Spice Temple

March 20, 2012 at 9:33 pm (Chinese, Southbank, Victoria)

With the easy availability of cheap Chinese food nowadays, you’d expect the food to exceptional if you’re forking out fine-dining prices.  That, or the service needs to be on par with Flower Drum, so expectations for dinner at Spice Temple were high.

The extensive menu samples the cuisine of 6 regions of China- Sichuan, Yunnan, Hunan, Jiangxi, Guangxi and Xinjiang- with the hottest dishes marked in red.  Noting Neil Perry’s love for chilli of any sort and in any form, we expected this to be the real deal.  The decision to select a few of the non-spicy dishes definitely turned out to be a good one by the end of the meal.

We were quite keen to try the tea-smoked duck pancakes but unfortunately, this now requires you to call in the day before to place an order, so we went for the next best thing, which was the tea-smoked duck breast with pickled cabbage and Chinese mustard.  The thinly sliced duck breast was very tender.  Including the cabbage and mustard meant that the flavor of the tea-smoke wasn’t particularly distinctive but the fattiness of the meat really needed that flavor contrast.

Next up was Guangxi style roast pork belly with coriander, peanuts, red onion and sesame seeds.  Thinly sliced pork, crispy crackling, crunchy nuts and a sweet, tangy dressing made for a delicious, light, salad (well, it felt light anyway :P).

Third dish was three shot chicken.  The chicken was first braised with garlic, ginger, mushroom and carrot, then heated in a claypot, with shots of beer, soy sauce and chilli oil added right before serving.   It was a full-on mix of sweet, salty and spicy flavors; the best part was the plump, sauce-saturated mushroom.

And finally, bring on the spice!  Kungpao chicken with Sichuan peppercorns, heaven-facing chillies (how cool is that name) and cashews had our tongues numb after the first taste and, for one brave soul, required iced buttermilk to put out the fire after he decided to eat one of the chillies.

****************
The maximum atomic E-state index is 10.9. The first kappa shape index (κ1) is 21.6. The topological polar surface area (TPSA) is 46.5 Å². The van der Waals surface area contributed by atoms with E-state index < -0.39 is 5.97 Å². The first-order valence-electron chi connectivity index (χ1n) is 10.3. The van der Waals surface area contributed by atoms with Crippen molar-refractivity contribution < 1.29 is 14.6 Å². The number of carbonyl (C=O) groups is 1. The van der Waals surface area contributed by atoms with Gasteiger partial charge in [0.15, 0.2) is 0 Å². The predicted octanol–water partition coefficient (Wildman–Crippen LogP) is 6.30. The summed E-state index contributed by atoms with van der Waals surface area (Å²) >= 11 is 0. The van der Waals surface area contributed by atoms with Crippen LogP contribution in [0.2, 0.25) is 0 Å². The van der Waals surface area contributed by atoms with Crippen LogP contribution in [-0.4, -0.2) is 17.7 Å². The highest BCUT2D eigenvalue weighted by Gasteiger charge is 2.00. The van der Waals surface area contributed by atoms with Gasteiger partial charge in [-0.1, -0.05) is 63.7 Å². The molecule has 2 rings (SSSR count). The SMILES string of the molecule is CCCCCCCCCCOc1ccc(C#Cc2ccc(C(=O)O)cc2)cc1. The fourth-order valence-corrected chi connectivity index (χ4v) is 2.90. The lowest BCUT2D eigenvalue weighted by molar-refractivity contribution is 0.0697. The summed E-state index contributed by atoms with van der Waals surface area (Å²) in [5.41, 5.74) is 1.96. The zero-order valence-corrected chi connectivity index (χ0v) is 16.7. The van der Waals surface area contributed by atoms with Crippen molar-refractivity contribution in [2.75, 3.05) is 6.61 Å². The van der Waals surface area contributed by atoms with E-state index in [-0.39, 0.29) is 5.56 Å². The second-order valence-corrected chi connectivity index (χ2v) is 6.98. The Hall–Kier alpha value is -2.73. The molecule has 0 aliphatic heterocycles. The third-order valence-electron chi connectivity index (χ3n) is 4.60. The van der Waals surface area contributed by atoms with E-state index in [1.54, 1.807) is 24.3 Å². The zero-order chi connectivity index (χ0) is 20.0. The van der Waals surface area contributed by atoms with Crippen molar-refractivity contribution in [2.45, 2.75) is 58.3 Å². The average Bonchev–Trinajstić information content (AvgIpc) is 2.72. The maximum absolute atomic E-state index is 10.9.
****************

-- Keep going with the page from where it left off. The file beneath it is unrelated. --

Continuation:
As always, I was gunning for dessert, despite having already consumed large quantities of food.  While the rest of the menu was quite traditional, the desserts were more of a fusion of European and Asian ideas.  Mango pudding with chantilly cream was very tempting but it made more sense to try something I wouldn’t make at home.  Quite a few recipes incorporating savoury sauces (soy sauce, fish sauce and the like) into desserts have been floating around recently, so I went for the ginger, chocolate and soy cheesecake.  The ginger and soy flavours weren’t particularly distinctive but it was a nice, light dessert to finish off with.

My fellow diners made the more sensible decision to finish their meals with some tea (very good for helping to digest fats and oils according to Chinese teachings).  Spice Temple’s tea menu is comprehensive and you can pay up to $9 a serve for Dragon Well Lungchin tea.

The cocktail menu is also worth mentioning, with one drink for each of the 12 animals of the Chinese zodiac (see my earlier post on the Spice Temple Bar).

All in all, good food and good company made for an enjoyable experience at Spice Temple.  The food is pricey but you are paying for good produce in addition to good traditional flavors.  Both spice-lovers and spice-avoiders are also well catered for by the wide range of dishes.  The staff are attentive and more than happy to help guide you through the menu.  And despite being slightly theatrical (and a bit annoying for owners of point-and-shoot cameras), the dark, moody atmosphere and oriental décor is pretty nifty on a night out with friends.  With a recently added yumcha menu, I’m definitely eager for a lunch visit to experience their foray into Cantonese cuisine.
Spice Temple on Urbanspoon


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